Journalism 360 No. 6: First Unconference, Virtual Investigation, Pop-up Screening

By on July 13, 2018

Welcome back to the Journalism 360 newsletter! The first-ever Journalism 360 Unconference + Demo Night is coming up on July 24-25 in New York City. It’s the only conference of its kind to focus on newsroom practices and innovations within virtual, augmented and mixed reality, as well as 360 video.

With less than two weeks to go, the team has been busy finalizing the program and getting ready to set up immersive pieces. From demos to Table Talks and more, there will be many ways for attendees to learn and connect. Visit the event page to check out an updated overview of the schedule.

Tickets are still available for the Demos + Drinks event on July 24. A waitlist is available for the unconference on July 25.


Virtual investigation. The New York Times collaborated with Forensic Architecture to investigate a chemical attack in Syria. They used 3D modeling in augmented reality and virtual reality to analyze the site and identified evidence that proved the bomb was dropped from a Syrian military helicopter, not placed by the rebels as Syria’s President Bashar al-Assad had claimed.

Take it from Thomas. VR editor of Euronews and Journalism 360 ambassador Thomas Seymat shared insights into the state of immersive storytelling in the newsrooms and why journalists should experiment with immersive technology.

Pop-up in Lagos. “More often than not, the people impacted by issues covered in the documentaries have very few opportunities to watch the virtual reality film.” ContrastVR is experimenting with pop-up, public screenings in Lagos. The first pop-up features the documentary “Oil in Our Creeks,” which explores the environmental impact of a Shell Oil pipeline burst in Bodo City, Nigeria.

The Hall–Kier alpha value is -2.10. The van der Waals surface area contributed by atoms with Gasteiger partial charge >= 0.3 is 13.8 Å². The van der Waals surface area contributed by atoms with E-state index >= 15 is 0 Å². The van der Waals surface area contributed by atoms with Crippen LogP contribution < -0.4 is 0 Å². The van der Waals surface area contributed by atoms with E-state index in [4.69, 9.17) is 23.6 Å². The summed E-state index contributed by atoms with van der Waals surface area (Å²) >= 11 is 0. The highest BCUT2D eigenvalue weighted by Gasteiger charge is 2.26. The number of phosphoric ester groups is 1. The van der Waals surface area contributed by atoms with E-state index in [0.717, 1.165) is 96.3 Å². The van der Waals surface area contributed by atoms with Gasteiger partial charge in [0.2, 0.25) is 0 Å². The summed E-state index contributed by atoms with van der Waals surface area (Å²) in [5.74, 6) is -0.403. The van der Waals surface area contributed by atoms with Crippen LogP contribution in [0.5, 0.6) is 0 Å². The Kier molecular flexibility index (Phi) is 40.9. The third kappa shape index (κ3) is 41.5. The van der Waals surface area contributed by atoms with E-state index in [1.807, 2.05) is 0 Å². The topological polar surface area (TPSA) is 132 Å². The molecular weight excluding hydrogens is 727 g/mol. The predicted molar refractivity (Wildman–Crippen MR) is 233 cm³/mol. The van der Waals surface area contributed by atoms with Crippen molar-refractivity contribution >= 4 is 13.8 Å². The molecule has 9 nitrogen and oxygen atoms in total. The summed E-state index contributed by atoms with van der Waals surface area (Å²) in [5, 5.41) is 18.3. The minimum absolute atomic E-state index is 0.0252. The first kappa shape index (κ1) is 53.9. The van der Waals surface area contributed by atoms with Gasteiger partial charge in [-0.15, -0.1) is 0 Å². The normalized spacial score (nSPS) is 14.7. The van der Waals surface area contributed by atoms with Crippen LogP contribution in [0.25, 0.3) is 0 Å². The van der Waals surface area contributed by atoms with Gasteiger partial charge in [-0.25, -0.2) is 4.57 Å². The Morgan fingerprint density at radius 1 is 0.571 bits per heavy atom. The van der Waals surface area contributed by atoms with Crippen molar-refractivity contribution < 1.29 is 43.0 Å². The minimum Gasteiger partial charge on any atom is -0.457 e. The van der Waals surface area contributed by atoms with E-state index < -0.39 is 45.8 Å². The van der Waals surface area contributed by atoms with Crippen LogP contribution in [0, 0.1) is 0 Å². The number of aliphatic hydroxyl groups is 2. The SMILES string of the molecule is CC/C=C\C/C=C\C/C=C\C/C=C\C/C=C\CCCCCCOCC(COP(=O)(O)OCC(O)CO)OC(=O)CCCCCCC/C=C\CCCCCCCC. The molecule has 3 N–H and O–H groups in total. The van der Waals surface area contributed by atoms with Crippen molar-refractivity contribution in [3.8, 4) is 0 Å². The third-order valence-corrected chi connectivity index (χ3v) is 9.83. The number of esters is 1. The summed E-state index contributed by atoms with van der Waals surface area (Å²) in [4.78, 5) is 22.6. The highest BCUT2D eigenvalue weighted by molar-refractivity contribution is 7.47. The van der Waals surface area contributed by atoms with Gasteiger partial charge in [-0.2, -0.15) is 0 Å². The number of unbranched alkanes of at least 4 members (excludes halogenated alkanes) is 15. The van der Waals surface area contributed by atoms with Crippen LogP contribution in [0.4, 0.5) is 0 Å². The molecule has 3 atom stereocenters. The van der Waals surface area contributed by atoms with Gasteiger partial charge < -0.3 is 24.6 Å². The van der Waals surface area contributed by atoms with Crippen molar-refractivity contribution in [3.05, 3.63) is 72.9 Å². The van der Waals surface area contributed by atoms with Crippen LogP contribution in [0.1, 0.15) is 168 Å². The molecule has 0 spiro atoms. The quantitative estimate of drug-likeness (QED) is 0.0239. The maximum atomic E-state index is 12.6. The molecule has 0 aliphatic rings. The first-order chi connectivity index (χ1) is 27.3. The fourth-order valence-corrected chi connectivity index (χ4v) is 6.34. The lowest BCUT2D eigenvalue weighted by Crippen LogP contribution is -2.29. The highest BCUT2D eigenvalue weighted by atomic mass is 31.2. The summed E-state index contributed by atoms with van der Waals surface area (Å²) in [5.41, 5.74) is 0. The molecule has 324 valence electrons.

Conversations with data. Journalism 360 ambassadors participated in a Q&A for the European Journalism Centre’s newsletter on data-driven journalism. Readers asked about getting started in immersive storytelling, common mistakes beginners make and immersive data visualizations — and they delivered.

Reflecting on progress. Narrative technologist Henry Keyser wrote about the past, present and future of immersive journalism. His examples highlight the fast-paced progress of immersive in news — from early pieces like a 360 photo of New Orleans after Hurricane Katrina created in 2005 by Zach Wise to Alexey Furman’s recent experiments combining 360 video with photogrammetry for coverage of the Ukrainian Euromaidan revolution. (Both Zach and Alexey had projects selected as winners of the 2017 Journalism 360 Challenge.)

We always welcome feedback, links and other inputs to future issues. Send your tips to

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